Lord Heseltine
Lord Heseltine Reuters

Westminster was left in shock after it appeared Lord Michael Heseltine had admitted to strangling his mother's Alsatian to death by its collar in 1992.

"I went to stroke him and he started biting me... If you have a dog that turns, you just cannot risk it. So I took Kim's collar – a short of choker chain – and pulled it tight," the Conservative peer told Tatler magazine.

But the former deputy prime minister, 83, has now denied the report, saying instead that he took the animal to a veterinarian a day after it attacked him to have it put down.

"I didn't strangle the dog," Heseltine told the Press Association. "They have misunderstood."

The Royal Society for the Prevention of Cruelty to Animals (RSPCA) had even weighed into the bizarre story.

"The RSPCA would never condone an owner killing their dog themselves in this way," a spokesman for the charity said.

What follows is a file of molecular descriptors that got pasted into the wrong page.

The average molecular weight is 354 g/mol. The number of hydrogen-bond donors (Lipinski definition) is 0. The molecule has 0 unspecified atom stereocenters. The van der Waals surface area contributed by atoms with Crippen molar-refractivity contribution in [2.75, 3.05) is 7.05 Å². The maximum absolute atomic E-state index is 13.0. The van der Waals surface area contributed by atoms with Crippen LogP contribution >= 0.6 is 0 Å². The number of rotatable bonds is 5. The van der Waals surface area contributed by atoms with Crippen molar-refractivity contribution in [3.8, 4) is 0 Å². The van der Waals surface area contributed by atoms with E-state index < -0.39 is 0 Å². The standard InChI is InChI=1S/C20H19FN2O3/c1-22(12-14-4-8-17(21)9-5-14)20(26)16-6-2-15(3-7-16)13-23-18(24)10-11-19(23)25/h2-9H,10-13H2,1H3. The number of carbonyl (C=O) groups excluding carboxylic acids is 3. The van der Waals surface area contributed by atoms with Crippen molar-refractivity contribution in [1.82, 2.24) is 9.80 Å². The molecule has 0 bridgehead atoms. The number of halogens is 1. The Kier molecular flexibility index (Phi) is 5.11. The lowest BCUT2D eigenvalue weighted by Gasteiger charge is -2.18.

"If a dog needs to be put to sleep then a qualified vet is the right person to euthanise an animal humanely and painlessly, not the dog's owner," a spokesman for the charity said.

"There is no rule that says a dog should automatically be put to sleep if it bites someone."

Heseltine, who is probably best known for challenging former Prime Minister Margaret Thatcher for the leadership of the Conservative Party, was criticised last month when he admitted to culling 400 squirrels.

"Let's not mince our words: they are destroyers. They destroy the trees, they destroy the wildlife," the ex-Army officer told ITV's Great Morning Britain show.